In conformity with the regular ascetical order, the deifying Divine grace is preceded by the illuminating grace, and the latter by purifying grace. As we are ascending the ladder of spiritual development thus the presence i.e. the manifestation of grace in us becomes more constant and intensive, while its oscillations are rarer and lesser. I have encountered somewhere in the Holy Fathers that God does not give constantly intensive grace to His chosen so that they could help in the Dispensation of salvation them who live in the world. We saw what happened to Apostle Peter and it is understandable why he said this to jesus, “Lord, it is good for us to be here; if You wish, let us make here three tabernacles: one for You, one for Moses, and one for Elijah.” Do you think that this and so much confused and overwhelmed Peter is capable of sober service in the world to them who wish to be saved? Certainly not! In his ecstasy Peter is not aware that just as he does not need tabernacles neither do also the others whom he mentions. The grace of Christ’s presence is all—food and drink and heating and tabernacle and all good, both spiritual and physical, that a man can imagine he needs—for them who have tasted it (grace).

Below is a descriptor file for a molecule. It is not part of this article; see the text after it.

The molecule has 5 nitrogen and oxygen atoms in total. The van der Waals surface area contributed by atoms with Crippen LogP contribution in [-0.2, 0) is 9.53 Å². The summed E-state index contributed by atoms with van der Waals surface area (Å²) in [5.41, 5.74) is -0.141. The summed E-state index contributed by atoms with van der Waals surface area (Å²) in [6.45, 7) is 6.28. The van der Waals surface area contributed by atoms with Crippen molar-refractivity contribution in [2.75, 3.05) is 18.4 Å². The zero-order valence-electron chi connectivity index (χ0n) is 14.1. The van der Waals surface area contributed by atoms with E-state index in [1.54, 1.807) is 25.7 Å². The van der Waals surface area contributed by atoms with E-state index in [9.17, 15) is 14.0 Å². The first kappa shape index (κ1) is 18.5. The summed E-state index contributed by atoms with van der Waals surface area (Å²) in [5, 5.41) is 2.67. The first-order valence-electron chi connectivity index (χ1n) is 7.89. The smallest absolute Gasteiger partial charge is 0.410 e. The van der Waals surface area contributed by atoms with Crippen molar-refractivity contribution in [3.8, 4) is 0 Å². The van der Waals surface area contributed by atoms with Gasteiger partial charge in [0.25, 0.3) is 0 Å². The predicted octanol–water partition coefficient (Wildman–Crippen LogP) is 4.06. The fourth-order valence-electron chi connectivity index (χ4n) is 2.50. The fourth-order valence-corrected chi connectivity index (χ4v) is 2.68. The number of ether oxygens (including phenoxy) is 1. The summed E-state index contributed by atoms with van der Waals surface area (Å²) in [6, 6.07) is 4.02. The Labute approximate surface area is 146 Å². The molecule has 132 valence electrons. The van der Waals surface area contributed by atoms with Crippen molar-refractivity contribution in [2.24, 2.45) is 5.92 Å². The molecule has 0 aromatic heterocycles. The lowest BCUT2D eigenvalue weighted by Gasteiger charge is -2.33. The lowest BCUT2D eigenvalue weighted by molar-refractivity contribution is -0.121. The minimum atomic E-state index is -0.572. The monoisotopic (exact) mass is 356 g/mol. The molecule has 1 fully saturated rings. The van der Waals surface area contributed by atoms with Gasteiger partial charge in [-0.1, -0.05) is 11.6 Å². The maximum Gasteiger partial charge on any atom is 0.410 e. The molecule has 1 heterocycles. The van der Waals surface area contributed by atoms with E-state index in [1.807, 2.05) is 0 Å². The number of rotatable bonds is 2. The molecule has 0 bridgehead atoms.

Just as in each of the Lord’s feasts, in this one too we participate in the Trinitarian Theophany. We hear the Father’s voice, “This is My beloved Son, in whom I am well pleased. Hear Him!” The Holy Spirit appears in the form of a bright cloud. And we see the Godman such as He Is; and His face shone like the sun, and His clothes became as white as the light.